Gerstmann falters in places, as when he uses studies that show that married people live longer and are less promiscuous than unmarried people to argue that homosexuals would obtain comparable benefits if they were allowed to marry each other. All the studies are of heterosexual marriage. He also errs when he cites the estimate that eight to ten million American children are being raised by homosexuals. Homosexuals are at most 3 percent of the population; most of them are not raising children; and the under-eighteen American population is only about seventy million. So the estimate is off by at least an order of magnitude: if—and this, too, is undoubtedly an overestimate—one-third of homosexual Americans are raising children, then 1 percent of the nation’s children are being raised by homosexuals, which comes to seven hundred thousand.
But these are details, and anyway Gerstmann’s argument for a constitutional right of homosexual marriage is based not on empirical fact but on constitutional theory. His argument is that the Supreme Court—rightly, in his view—has ruled that marriage is a “fundamental right,” meaning that a state cannot take it away without a compelling reason; and the state does not have a compelling reason in the case of same-sex marriage. In a case called Turner v. Safly, the Court in 1987 ruled that a prison inmate could not be denied the right to marry, although the prison could forbid conjugal visits. If prisoners, why not law-abiding homosexuals?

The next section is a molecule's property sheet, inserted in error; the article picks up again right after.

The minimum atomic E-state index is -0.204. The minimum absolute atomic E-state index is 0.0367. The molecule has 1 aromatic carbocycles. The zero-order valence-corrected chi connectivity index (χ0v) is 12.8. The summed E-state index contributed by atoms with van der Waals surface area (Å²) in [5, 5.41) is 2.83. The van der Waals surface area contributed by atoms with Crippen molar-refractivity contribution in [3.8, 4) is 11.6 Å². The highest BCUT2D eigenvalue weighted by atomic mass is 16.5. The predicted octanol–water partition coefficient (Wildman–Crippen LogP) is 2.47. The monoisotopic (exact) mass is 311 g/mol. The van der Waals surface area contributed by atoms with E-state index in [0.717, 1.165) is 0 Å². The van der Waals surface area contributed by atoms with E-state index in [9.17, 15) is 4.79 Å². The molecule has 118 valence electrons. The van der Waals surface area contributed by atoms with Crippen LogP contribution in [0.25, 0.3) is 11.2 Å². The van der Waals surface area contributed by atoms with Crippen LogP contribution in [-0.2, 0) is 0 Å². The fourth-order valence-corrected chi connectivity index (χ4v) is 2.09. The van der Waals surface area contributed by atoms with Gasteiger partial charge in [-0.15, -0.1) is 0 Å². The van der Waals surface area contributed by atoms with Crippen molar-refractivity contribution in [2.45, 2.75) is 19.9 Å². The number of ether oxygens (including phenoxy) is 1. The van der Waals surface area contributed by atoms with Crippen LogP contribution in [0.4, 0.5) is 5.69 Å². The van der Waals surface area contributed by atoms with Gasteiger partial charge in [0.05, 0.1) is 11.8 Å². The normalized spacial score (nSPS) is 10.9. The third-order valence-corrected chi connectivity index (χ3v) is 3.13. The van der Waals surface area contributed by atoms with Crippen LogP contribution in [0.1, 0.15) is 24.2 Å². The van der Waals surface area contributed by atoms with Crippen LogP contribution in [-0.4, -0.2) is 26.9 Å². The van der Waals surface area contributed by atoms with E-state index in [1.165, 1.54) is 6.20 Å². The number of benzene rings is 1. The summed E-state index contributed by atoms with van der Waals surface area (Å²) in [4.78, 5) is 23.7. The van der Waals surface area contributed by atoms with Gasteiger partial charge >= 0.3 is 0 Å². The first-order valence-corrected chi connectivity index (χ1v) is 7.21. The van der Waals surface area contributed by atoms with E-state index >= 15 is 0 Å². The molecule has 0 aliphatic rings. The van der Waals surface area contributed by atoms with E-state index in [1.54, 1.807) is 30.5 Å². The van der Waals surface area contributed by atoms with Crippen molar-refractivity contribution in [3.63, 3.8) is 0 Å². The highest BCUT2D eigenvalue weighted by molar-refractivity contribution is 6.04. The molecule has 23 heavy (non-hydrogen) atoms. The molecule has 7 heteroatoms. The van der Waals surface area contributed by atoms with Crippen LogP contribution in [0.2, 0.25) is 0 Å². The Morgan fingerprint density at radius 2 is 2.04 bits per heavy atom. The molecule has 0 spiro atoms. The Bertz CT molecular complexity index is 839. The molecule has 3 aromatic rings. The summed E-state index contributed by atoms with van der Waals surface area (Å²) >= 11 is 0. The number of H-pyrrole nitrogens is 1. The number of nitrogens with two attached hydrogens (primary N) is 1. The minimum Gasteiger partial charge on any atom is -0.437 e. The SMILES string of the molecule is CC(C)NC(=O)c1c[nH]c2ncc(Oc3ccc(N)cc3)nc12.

But Gerstmann overlooks a “fundamental” difference. The Court in Turner was not expanding the basic right to marry as defined by marriage law and custom. It was not as if marriage laws forbade prisoners to marry. The question was whether a prisoner could be denied the same right (actually a greatly diminished right, since it did not permit the prisoner to live with his wife) enjoyed by non-prisoners. When Gerstmann describes the right to marry as fundamental, he means that any person who wants a marriage license has a strong presumptive right to it regardless of how the person defines marriage. He might be a man who wanted to marry his sister (both being sterile), or a very mature twelve-year-old boy (say, a freshman at MIT) who wanted to marry his twelve- year-old girlfriend (say, a freshman at Harvard), or a married man who wanted additional wives so that they might help out his current wife around the house, or a busy professional woman who wanted two husbands, the better to take care of the house and the kids, or a homosexual male who wanted three male spouses.